Tryptase Prevention of Internal Blood Clots
Life-threatening systemic anaphylaxis occurs when too many IgE-sensitized MCs in the body simultaneously degranulate when they encounter the appropriate antigen. While the adverse roles of MCs and their mediators in severe allergic reactions have been known for decades, the conservation of MCs for more than 500 million years of evolution (Wong et al., Biochem. Biophys. Res. Commun. 2014;415:341) (view Wong et al.) was strong circumstantial evidence that these immune cells were essential for our survival. In support of this conclusion, no human has been found that lacks MCs. The tetramer‑forming tryptases (collectively known as hTryptase-β) encoded by the adjacent TPSAB1 and TPSB2 genes on human chromosome 16p13.3 are the major constituents of the secretory granules of human MCs, and the presence of this family of serine proteases in the serum and/or plasma often is used to identify those with mastocytosis or allergic individuals who have undergone MC-dependent anaphylaxis.
Fig. 2. The α chain of fibrinogen is a preferred target of hTryptase-β. Fibrinogen consists of three differentially sized chains (designated as the α, β, and γ chains). The protein’s α chain was preferentially cleaved when this plasma protein was incubated for 15 min with recombinant hTryptase-β at an ~100:1 substrate:enzyme ratio (right lane) (from Prieto-Garcia et al., J. Biol. Chem. 20012;287:7834).
These tryptases are stored in the secretory granules of human MCs ionically bound to heparin- and chondroitin sulfate E-containing serglycin proteoglycans. In mice, the correspondingTpsb2 and Tpsab1 genes encode the tryptases that are more commonly known as mouse MC protease (mMCP) -6 and mMCP-7 because they were the sixth and seven proteases identified in mouse MCs. Mouse and human MCs also express transmembrane tryptase/tryptase-γ/Prss31 which is encoded by the TPSG1 gene that also resides within the tryptase genomic locus in the two species. Due to their C-terminal membrane-spanning domains, mouse and human PRSS31 are preferentially retained on the outer leaflet of the plasma membrane of activated MCs, thereby enabling MCs to communicate with T cells and other cells that they physically contact in tissues.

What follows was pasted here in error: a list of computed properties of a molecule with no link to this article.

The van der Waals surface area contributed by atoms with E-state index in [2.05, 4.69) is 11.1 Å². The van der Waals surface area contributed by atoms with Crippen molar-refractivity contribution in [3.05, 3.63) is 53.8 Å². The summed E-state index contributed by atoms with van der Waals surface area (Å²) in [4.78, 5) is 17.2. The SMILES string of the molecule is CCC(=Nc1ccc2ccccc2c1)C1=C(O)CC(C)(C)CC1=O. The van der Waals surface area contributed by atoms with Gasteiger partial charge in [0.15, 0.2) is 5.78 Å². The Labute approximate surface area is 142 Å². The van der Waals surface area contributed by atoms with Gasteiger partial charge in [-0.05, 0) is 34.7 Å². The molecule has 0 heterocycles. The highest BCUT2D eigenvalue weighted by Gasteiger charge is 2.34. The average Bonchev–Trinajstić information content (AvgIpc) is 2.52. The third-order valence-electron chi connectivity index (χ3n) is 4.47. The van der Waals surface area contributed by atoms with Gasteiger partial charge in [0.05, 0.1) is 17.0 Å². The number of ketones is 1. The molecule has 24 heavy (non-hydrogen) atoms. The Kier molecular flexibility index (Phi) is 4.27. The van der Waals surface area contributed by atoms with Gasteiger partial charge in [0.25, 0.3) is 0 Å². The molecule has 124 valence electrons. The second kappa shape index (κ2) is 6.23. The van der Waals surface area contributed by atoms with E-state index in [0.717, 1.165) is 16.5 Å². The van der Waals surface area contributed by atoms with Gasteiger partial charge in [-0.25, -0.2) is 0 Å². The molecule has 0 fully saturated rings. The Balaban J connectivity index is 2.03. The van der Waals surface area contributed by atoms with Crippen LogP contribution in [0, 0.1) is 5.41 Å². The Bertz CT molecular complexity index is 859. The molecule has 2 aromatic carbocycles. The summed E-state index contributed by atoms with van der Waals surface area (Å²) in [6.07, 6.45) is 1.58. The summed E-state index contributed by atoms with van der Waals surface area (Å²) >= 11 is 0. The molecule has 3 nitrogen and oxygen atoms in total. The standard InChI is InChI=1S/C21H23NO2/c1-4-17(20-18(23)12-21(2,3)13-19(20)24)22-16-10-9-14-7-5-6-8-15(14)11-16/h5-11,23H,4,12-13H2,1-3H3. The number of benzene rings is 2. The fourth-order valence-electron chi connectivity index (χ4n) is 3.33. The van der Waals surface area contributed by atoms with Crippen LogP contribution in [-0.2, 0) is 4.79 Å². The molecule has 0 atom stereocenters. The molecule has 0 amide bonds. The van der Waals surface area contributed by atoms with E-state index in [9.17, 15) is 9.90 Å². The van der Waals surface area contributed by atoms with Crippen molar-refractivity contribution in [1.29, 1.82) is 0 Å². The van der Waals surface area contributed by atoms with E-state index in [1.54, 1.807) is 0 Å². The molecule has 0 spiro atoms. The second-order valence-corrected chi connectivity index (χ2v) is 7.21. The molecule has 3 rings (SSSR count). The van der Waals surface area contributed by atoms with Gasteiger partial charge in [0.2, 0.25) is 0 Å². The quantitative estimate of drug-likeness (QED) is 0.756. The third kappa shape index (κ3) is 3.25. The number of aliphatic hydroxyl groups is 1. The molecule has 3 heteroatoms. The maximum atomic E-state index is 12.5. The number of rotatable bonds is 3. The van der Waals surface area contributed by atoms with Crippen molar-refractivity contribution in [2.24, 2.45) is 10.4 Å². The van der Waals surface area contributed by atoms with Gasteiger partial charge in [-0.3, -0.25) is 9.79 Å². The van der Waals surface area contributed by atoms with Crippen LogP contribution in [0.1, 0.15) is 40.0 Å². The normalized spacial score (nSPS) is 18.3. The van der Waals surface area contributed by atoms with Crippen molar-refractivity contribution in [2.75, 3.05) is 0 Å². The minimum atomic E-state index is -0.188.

In 1997 (Huang et al., J. Biol. Chem. 1997;272:31885) (view Huang et al), we generated recombinant mMCP-7 and showed that the α chain of fibrinogen is a preferred substrate of this MC tryptase in vitro and in vivo. In 2012 (Prieto-Garcia et al., J. Biol. Chem. 20012;287:7834) (view Prieto-Garcia et al), we showed that fibrinogen also is highly susceptible to degradation by hTryptase‑β and mMCP‑6, and that Lys575 is a preferred cleavage site in the protein’s α chain (see Figure 2). Because cutaneous mouse MCs store substantial amounts of tryptase•heparin complexes in their secretory granules, the passive cutaneous anaphylaxis reaction was induced in the skin of transgenic mice that lacked both mMCP-6 and mMCP-7. In support of our in vitro data, fibrin deposits were markedly increased in the skin of the tryptase-deficient mice six hours after IgE‑sensitized animals were given the relevant antigen (see Figure 3). This did not occur in treated wild-type (WT) mice or transgenic mice that lacked heparin. Whether or not the tryptase PRSS31 also participates in blood coagulation in humans and mice has not yet been determined.
Fig. 3. The tetramer-forming tryptase mMCP-6 prevents fibrin deposition in the MC-dependent passive cutaneous anaphylaxis (PCA) reaction. IgE was injected into the ears of a WT mouse (left panel) and a mMCP-6-null mouse (right panel). The next day, the relevant antigen was injected into both mice. Six hours later, the animals were sacrificed and processed for immunohistochemistry using fluorescein-labeled anti-mouse fibrinogen antibody (green color; yellow arrow). As noted, much more immunoreactive fibrinogen/fibrin was present in the ears of the mMCP-6-null mouse after the PCA reaction had been induced (from Prieto-Garcia et al., J. Biol. Chem. 20012;287:7834).
Fibrinogen is a major constituent of the edema fluid that accumulates in tissues when MCs degranulate. Our discovery that mouse and human tetramer-forming tryptases destroy fibrinogen before this prominent plasma protein can be converted to fibrin in tissues changes the paradigm as to how MCs hinder fibrin deposition and blood coagulation internally. Because of the adverse consequences of fibrin deposits and platelet clots in tissues as occurs in strokes (a leading cause of death worldwide), our data explain why no hTryptase-β-null human has been identified, why mice and humans lack a circulating protease inhibitor that rapidly inactivates these tetramer-forming tryptases, and why mammals have two genes that encode these functionally redundant enzymes. Finally, our data explain why some women have menstrual-like bleeding shortly after they experience a severe anaphylactic event, and why some mastocytosis patients who have an excess of hTryptase-β+ MCs in their body often have excessive bleeding of their skin and gastrointestinal tract (Prieto-Garcia et al., Immunol. Allergy Clin. North Am. 2014;34:263) (view Prieto-Garcia et al).